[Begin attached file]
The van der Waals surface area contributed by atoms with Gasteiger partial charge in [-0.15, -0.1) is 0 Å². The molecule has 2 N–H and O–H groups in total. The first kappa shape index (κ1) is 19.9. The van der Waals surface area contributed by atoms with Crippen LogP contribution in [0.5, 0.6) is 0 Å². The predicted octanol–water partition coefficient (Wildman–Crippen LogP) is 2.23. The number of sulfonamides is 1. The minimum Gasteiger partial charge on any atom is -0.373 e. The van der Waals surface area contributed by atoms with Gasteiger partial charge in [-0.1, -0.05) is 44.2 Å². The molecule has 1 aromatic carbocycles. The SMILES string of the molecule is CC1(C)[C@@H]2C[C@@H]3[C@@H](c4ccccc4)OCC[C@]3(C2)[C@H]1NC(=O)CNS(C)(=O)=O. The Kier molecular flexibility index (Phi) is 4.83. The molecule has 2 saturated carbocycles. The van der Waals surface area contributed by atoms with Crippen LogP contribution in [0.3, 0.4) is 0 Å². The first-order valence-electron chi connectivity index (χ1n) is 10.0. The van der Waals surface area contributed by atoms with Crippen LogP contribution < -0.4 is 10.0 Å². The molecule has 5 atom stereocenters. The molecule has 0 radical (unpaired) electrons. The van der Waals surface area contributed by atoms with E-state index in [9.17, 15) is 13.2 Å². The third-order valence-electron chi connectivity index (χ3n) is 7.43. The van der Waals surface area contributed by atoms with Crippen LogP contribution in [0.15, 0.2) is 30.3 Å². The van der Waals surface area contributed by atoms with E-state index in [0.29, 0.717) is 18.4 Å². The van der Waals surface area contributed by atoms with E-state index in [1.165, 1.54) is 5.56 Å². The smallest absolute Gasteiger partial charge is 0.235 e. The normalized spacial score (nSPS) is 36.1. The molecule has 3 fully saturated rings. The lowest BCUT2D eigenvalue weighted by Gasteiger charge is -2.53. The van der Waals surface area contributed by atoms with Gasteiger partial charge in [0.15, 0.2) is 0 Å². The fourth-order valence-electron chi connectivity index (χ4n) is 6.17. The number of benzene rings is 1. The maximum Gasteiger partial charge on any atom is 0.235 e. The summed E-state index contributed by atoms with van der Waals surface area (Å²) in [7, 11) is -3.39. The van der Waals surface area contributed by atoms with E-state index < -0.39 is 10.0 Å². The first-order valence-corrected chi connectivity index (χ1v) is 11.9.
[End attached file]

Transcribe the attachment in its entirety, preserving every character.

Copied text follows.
The van der Waals surface area contributed by atoms with Gasteiger partial charge in [-0.15, -0.1) is 0 Å². The molecule has 2 N–H and O–H groups in total. The first kappa shape index (κ1) is 19.9. The van der Waals surface area contributed by atoms with Crippen LogP contribution in [0.5, 0.6) is 0 Å². The predicted octanol–water partition coefficient (Wildman–Crippen LogP) is 2.23. The number of sulfonamides is 1. The minimum Gasteiger partial charge on any atom is -0.373 e. The van der Waals surface area contributed by atoms with Gasteiger partial charge in [-0.1, -0.05) is 44.2 Å². The molecule has 1 aromatic carbocycles. The SMILES string of the molecule is CC1(C)[C@@H]2C[C@@H]3[C@@H](c4ccccc4)OCC[C@]3(C2)[C@H]1NC(=O)CNS(C)(=O)=O. The Kier molecular flexibility index (Phi) is 4.83. The molecule has 2 saturated carbocycles. The van der Waals surface area contributed by atoms with Crippen LogP contribution in [0.3, 0.4) is 0 Å². The first-order valence-electron chi connectivity index (χ1n) is 10.0. The van der Waals surface area contributed by atoms with Crippen LogP contribution < -0.4 is 10.0 Å². The molecule has 5 atom stereocenters. The molecule has 0 radical (unpaired) electrons. The van der Waals surface area contributed by atoms with E-state index in [9.17, 15) is 13.2 Å². The third-order valence-electron chi connectivity index (χ3n) is 7.43. The van der Waals surface area contributed by atoms with Crippen LogP contribution in [0.15, 0.2) is 30.3 Å². The van der Waals surface area contributed by atoms with E-state index in [0.29, 0.717) is 18.4 Å². The van der Waals surface area contributed by atoms with E-state index in [1.165, 1.54) is 5.56 Å². The smallest absolute Gasteiger partial charge is 0.235 e. The normalized spacial score (nSPS) is 36.1. The molecule has 3 fully saturated rings. The lowest BCUT2D eigenvalue weighted by Gasteiger charge is -2.53. The van der Waals surface area contributed by atoms with Gasteiger partial charge in [0.15, 0.2) is 0 Å². The fourth-order valence-electron chi connectivity index (χ4n) is 6.17. The number of benzene rings is 1. The maximum Gasteiger partial charge on any atom is 0.235 e. The summed E-state index contributed by atoms with van der Waals surface area (Å²) in [7, 11) is -3.39. The van der Waals surface area contributed by atoms with E-state index < -0.39 is 10.0 Å². The first-order valence-corrected chi connectivity index (χ1v) is 11.9.